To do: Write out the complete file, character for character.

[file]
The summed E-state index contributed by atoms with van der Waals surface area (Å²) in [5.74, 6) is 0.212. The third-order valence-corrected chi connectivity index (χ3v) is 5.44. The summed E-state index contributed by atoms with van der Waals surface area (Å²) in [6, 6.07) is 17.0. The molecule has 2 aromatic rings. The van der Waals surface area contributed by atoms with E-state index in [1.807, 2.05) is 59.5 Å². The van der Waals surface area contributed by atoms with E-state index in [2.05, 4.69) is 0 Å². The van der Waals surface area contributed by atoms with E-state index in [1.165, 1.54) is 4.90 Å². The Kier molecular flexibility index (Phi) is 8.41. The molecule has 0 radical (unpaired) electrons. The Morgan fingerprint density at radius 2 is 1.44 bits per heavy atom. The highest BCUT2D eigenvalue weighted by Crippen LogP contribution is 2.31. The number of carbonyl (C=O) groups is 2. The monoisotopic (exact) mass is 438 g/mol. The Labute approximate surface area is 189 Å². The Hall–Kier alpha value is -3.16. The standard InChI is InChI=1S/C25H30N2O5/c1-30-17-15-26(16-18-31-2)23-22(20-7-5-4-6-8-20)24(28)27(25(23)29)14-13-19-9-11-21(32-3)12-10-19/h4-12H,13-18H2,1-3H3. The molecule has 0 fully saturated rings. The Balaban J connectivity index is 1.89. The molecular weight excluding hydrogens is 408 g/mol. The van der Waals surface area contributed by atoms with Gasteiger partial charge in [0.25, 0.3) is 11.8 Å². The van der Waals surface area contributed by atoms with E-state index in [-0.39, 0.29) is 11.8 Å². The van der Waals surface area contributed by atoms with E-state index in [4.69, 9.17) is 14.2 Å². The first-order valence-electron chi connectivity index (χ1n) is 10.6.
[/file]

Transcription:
The summed E-state index contributed by atoms with van der Waals surface area (Å²) in [5.74, 6) is 0.212. The third-order valence-corrected chi connectivity index (χ3v) is 5.44. The summed E-state index contributed by atoms with van der Waals surface area (Å²) in [6, 6.07) is 17.0. The molecule has 2 aromatic rings. The van der Waals surface area contributed by atoms with E-state index in [1.807, 2.05) is 59.5 Å². The van der Waals surface area contributed by atoms with E-state index in [2.05, 4.69) is 0 Å². The van der Waals surface area contributed by atoms with E-state index in [1.165, 1.54) is 4.90 Å². The Kier molecular flexibility index (Phi) is 8.41. The molecule has 0 radical (unpaired) electrons. The Morgan fingerprint density at radius 2 is 1.44 bits per heavy atom. The highest BCUT2D eigenvalue weighted by Crippen LogP contribution is 2.31. The number of carbonyl (C=O) groups is 2. The monoisotopic (exact) mass is 438 g/mol. The Labute approximate surface area is 189 Å². The Hall–Kier alpha value is -3.16. The standard InChI is InChI=1S/C25H30N2O5/c1-30-17-15-26(16-18-31-2)23-22(20-7-5-4-6-8-20)24(28)27(25(23)29)14-13-19-9-11-21(32-3)12-10-19/h4-12H,13-18H2,1-3H3. The molecule has 0 fully saturated rings. The Balaban J connectivity index is 1.89. The molecular weight excluding hydrogens is 408 g/mol. The van der Waals surface area contributed by atoms with Gasteiger partial charge in [0.25, 0.3) is 11.8 Å². The van der Waals surface area contributed by atoms with E-state index in [-0.39, 0.29) is 11.8 Å². The van der Waals surface area contributed by atoms with E-state index in [4.69, 9.17) is 14.2 Å². The first-order valence-electron chi connectivity index (χ1n) is 10.6.